I was amazed at the statistics and hope I am recalling them correctly. My officials can correct me if I am wrong. When we were making the decision, approximately 24% of all alcohol sales involved wine. I remember reading in the newspaper after the 1969 election that the late Conor Cruise O'Brien, on having his first meal in the Members' restaurant, ordered a bottle of red wine and the manager had to send someone to Mitchell & Son on Kildare Street to get one. There was no wine in-house in Leinster House in 1969. One can see the change in practice that has occurred. That is the thinking behind the tax.


The €1 increase includes VAT. All of the other excise increases also include VAT. Consequently, the 10 cent increase on beer or the unit of whiskey is VAT inclusive. I do not know what the calculation was, but I do know that the result is a straight increase of €1. There is a peculiarity, however. The excise duty on wine and other alcohol products is imposed by volume; therefore, there is no differentiation between a cheap bottle and a dear bottle of wine. A cheap bottle of wine purchased in the local garage attracts an extra euro in excise duty, while a bottle of wine worth €70 purchased in a good restaurant also attracts an extra euro. It is not price related but volume related. I believed this was a little peculiar, but I am not in a position to change it. I do not believe, however, that it is particularly worth changing. That is the only peculiarity I found in the imposition of excise duty on wine.


Deputy Stephen S. Donnelly:It is good to hear about the February sales. However, the Minister should keep an eye on the fact that some of the retailers to whom I have spoken have said that the increase is due to the fact that they are still moving their old stock through. They have not yet had to pass on the increase.

I understand the Minister's intention is that the price in the shop or restaurant should increase by €1. Therefore, it is not a leveraged price increase implicating the supplier. I was told the contrary. Does the Minister mind if I examine this and revert to him? If it turns out that there is upward leveraging, will the Minister examine it?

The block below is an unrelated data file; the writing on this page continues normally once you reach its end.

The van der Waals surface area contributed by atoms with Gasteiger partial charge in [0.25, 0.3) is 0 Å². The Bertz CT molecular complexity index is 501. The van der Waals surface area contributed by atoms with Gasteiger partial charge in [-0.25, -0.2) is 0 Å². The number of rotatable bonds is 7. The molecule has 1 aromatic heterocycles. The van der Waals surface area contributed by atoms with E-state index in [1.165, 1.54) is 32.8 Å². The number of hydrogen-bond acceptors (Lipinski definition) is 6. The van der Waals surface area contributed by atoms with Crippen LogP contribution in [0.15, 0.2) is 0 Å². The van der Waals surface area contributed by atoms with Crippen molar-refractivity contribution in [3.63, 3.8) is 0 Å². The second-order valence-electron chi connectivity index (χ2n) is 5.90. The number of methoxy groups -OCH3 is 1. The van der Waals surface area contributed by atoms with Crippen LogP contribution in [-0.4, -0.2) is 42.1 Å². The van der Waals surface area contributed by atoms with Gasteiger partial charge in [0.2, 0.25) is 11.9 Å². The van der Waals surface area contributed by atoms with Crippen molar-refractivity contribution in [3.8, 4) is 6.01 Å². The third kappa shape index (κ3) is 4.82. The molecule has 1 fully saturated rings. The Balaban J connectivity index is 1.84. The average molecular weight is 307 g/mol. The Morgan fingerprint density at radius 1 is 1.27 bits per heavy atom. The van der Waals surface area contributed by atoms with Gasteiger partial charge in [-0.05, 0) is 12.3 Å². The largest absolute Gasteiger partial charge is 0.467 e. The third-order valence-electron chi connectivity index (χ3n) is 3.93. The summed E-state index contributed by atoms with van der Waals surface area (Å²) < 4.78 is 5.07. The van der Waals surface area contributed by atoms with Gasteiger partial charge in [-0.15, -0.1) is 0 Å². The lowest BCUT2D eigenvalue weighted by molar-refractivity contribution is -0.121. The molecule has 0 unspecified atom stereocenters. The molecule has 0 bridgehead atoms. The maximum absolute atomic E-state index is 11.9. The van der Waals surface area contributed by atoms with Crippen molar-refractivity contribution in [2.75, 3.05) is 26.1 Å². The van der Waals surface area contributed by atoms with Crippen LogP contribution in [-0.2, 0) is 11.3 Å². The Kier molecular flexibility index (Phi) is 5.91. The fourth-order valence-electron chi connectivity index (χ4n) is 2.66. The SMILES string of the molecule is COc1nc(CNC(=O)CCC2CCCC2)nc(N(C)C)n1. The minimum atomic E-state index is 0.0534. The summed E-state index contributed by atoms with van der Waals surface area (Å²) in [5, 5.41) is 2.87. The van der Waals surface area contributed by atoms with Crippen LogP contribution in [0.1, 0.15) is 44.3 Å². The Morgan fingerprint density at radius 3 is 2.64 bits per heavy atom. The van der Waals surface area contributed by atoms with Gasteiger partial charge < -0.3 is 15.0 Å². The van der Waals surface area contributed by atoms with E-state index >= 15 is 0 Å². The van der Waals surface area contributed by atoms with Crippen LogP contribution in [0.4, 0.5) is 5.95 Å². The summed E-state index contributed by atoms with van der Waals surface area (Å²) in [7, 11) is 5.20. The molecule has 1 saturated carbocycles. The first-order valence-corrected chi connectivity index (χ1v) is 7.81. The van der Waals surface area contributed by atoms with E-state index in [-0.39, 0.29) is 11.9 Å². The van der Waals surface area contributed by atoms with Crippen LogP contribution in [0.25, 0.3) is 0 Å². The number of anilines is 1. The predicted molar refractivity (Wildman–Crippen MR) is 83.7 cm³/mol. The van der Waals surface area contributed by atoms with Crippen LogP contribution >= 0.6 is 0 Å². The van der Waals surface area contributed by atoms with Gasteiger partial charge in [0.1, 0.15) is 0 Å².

Deputy Michael Noonan:We will examine it.


Deputy Stephen S. Donnelly:The Minister stated the rationale was that more wine was sold in the off-licence trade than in the on-licence trade. So what? Why is the Minister more comfortable taxing the off-licence trade? If I understand correctly, he is saying his preference is to tax the off-licence trade rather than the on-licence trade.


Deputy Michael Noonan:The rationale is all the work done in the Department of Health on the abuse of alcohol and the measures that should be taken to reduce that abuse, particularly by young people. One of the major focal points is slabs of beer. A can may cost 40 cent, for example. People can purchase alcohol at a very low cost in supermarkets because of the nature of the supermarket trade. Some of the products are even loss leaders and attract young people. In the absence of a coherent policy to deal with this, I imposed the excise duty on wine disproportionately. That is part of what is occurring. It is not just kids who are buying beer; there are people with alcohol problems and they put a bottle or bottles of wine into the shopping basket every time they shop. Alcohol abuse occurs at home, for one reason or another. People are under various pressures in society.


Let us consider the best hope to meet the arguments made by the Department of Health on this matter. The Minister of State at the Department of Health, Deputy Alex White, is very strong on this issue and building on the policy developed by the former Minister of State, Deputy Róisín Shortall. If the proposed solution in Scotland is not knocked in the courts, that would be the route to go down because it could help if it were possible to bring in minimum pricing orders. The argument then would be where to pitch it....

[For the full debate click here]
Select Sub-Committee on Finance Debate
Thursday, 7 March 2013